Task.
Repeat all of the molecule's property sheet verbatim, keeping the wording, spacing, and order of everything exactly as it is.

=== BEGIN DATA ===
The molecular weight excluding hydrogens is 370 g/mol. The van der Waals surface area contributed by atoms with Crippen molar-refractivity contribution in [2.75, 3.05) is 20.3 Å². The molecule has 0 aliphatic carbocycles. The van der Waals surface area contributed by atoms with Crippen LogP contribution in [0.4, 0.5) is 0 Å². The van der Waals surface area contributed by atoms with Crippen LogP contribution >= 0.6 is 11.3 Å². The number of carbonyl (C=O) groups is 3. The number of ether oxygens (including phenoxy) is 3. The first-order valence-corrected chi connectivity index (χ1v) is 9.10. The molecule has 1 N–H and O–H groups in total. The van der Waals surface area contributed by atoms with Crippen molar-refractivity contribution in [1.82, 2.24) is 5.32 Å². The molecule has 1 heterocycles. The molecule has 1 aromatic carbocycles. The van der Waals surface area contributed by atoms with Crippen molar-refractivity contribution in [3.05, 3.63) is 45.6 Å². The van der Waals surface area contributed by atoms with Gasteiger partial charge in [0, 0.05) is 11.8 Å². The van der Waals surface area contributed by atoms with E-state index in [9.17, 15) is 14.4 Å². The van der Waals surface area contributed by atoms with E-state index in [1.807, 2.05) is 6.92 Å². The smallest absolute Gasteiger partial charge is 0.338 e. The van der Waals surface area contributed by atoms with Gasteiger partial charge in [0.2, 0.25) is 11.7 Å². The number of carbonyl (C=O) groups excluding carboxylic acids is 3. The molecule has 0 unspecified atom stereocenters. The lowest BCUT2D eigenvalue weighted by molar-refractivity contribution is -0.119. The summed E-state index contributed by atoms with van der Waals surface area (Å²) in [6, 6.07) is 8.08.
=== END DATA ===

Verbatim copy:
The molecular weight excluding hydrogens is 370 g/mol. The van der Waals surface area contributed by atoms with Crippen molar-refractivity contribution in [2.75, 3.05) is 20.3 Å². The molecule has 0 aliphatic carbocycles. The van der Waals surface area contributed by atoms with Crippen LogP contribution in [0.4, 0.5) is 0 Å². The van der Waals surface area contributed by atoms with Crippen LogP contribution >= 0.6 is 11.3 Å². The number of carbonyl (C=O) groups is 3. The number of ether oxygens (including phenoxy) is 3. The first-order valence-corrected chi connectivity index (χ1v) is 9.10. The molecule has 1 N–H and O–H groups in total. The van der Waals surface area contributed by atoms with Crippen molar-refractivity contribution in [1.82, 2.24) is 5.32 Å². The molecule has 1 heterocycles. The molecule has 1 aromatic carbocycles. The van der Waals surface area contributed by atoms with Crippen molar-refractivity contribution in [3.05, 3.63) is 45.6 Å². The van der Waals surface area contributed by atoms with Gasteiger partial charge in [0, 0.05) is 11.8 Å². The van der Waals surface area contributed by atoms with E-state index in [9.17, 15) is 14.4 Å². The van der Waals surface area contributed by atoms with E-state index in [1.807, 2.05) is 6.92 Å². The smallest absolute Gasteiger partial charge is 0.338 e. The van der Waals surface area contributed by atoms with Gasteiger partial charge in [0.2, 0.25) is 11.7 Å². The number of carbonyl (C=O) groups excluding carboxylic acids is 3. The molecule has 0 unspecified atom stereocenters. The lowest BCUT2D eigenvalue weighted by molar-refractivity contribution is -0.119. The summed E-state index contributed by atoms with van der Waals surface area (Å²) in [6, 6.07) is 8.08.